With the 4th of July just days away, we thought we’d share with you a short story about the Alamo, written by the grandson of Fort Smith attorney Tom Harper. We think you’ll be as amazed as we were by the maturity, and writing skills of Porter Oberle, who is only fourteen. His story placed first in the school competition, which was all of Burnet County, Texas. He won an honorable mention on the state level.
So take a few minutes, read “Fall of the Alamo: As Seen Through the Eyes of Davy Crockett” and remember your days in American history class, when most of us weren’t paying as close attention as Porter.
fall of the alamo: as seen through the eyes of Davy Crockett
@story and image PORTER OBERLE
It is here that I leave my journal entry on the 6th of March, 1836. The cannons have been firing for twelve days straight, letting no man have rest of any kind. This whole place smells of human waste, sweat, and flesh. I fear our days are numbered, and I would just like to tell any man who may find this that I have never seen such brave, strong people. The lawyer, Travis, at only age 26 is now commanding both the volunteer and the regular Texas army, the entire force, myself included. The howls and cries of shot Mexican soldiers still ring in my ears. This journal is all I have left, my salvation, given to me by a small girl, so as she said, I could write down my adventures. I thought it frivolous at the time, but now I realize it was a selfless act. I have no idea if my activities are worthy of written word. Perhaps they should only be isolated to song and tales around the campfire.
We have many basic provisions, but I long for one last taste of a sweet cherry pie. I do not fear death; after evading him so many times, I hope to greet him as a close friend. I had no idea my venture in Texas would have proved so fruitful. I am helping to give this nation its independence, which is far greater to me than any amount of monetary reward I could ever receive. If I am to die here, I shall die a proud man. I am glad to have taken my post as Private; they are the real force, the men deep in the trenches. Many people have been asking if I am a true war hero… I say in all honesty, "No, but I am surrounded by them."
I have been captured by the Mexicans. After I wrote last, the Mexican army conducted a surprise raid in the early morning hours. They created a diversion on our strongest wall then proceeded to send a larger force to our weakest point, the "picket fence" as our boys have called it. They took the entire mission; as I've heard it told, Travis was one of the first to go. After that they continued by massacring Bowie as he lay in bed poised to kill any intruder. As I was taken by their forces, I could only wonder what was going through the soldiers’ minds as I was beaten down, gagged, and stabbed in the side. I can only wonder if my ego is really as big as my wife, Elizabeth said, or if the tall tales give away my reputation- taken this far south by eager tongues and old souls. My men knew what they were getting into; however we are all disappointed- not in dying, but in not seeing this fine nation get its independence.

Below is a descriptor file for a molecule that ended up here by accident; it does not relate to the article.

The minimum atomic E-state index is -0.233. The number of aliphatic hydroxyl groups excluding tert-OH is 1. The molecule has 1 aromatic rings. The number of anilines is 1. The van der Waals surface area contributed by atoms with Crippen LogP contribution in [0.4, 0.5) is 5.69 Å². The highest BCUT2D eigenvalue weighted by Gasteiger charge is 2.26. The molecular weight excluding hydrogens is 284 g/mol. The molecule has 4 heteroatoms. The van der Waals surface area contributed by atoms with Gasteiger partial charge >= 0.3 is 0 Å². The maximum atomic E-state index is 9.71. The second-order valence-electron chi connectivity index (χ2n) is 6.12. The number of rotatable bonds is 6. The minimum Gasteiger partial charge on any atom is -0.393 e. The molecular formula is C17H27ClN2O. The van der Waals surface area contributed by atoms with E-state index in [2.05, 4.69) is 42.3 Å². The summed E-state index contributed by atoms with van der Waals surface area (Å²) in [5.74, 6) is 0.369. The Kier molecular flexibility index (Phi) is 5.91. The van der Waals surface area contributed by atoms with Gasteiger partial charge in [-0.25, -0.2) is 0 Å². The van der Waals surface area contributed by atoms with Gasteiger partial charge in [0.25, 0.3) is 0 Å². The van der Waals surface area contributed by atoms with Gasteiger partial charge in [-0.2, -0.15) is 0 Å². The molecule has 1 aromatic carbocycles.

Ah, my wife…my abandoned wife, I should say. How can my thoughts not turn to her at this perilous time? She considered me too cavalier with my life, unafraid of what life set before me. I considered her too serious, too worrisome about what "might come"… Now, as I sit and wait the death sentence that surely lies ahead of me, I can only wonder if she was right. I miss her smile and the warmth of her touch. I wish I could tell her I might have been wrong, and she might have been right. Maybe one day she will know. I can only hope.
Only a few of my men and I have survived. I snuck my journal in upon my chest and am writing now in my makeshift holding cell. I don't have much time, as I am about to meet Santa Anna, but I want anyone who might read this to know of all the great men who have served their Texas well. I have made many great decisions in my life, but feel as if the pride from this great battle has made this the best. Seeing every man fighting for their country in a battle in which they knew they could never be the victors is inspiring, to say the least. William Travis had lost hardly a man until last night. I must finish writing now as I am about to meet Santa Anna. I am almost certainly to be executed, but I will see paradise soon and join all the great Texans we have lost here today.
“The Lord is my shepherd; I shall not want. He maketh me to lie down in green pastures: he leadeth me beside the still waters. He restoreth my soul: he leadeth me in the paths of righteousness for his name's sake. Yea, though I walk through the valley of the shadow of death, I will fear no evil: for thou art with me; thy rod and thy staff they comfort me. Thou preparest a table before me in the presence of mine enemies: thou anointest my head with oil; my cup runneth over. Surely goodness and mercy shall follow me all the days of my life: and I will dwell in the house of the Lord for ever.”
Very truly signed this 6th day of March, 1836,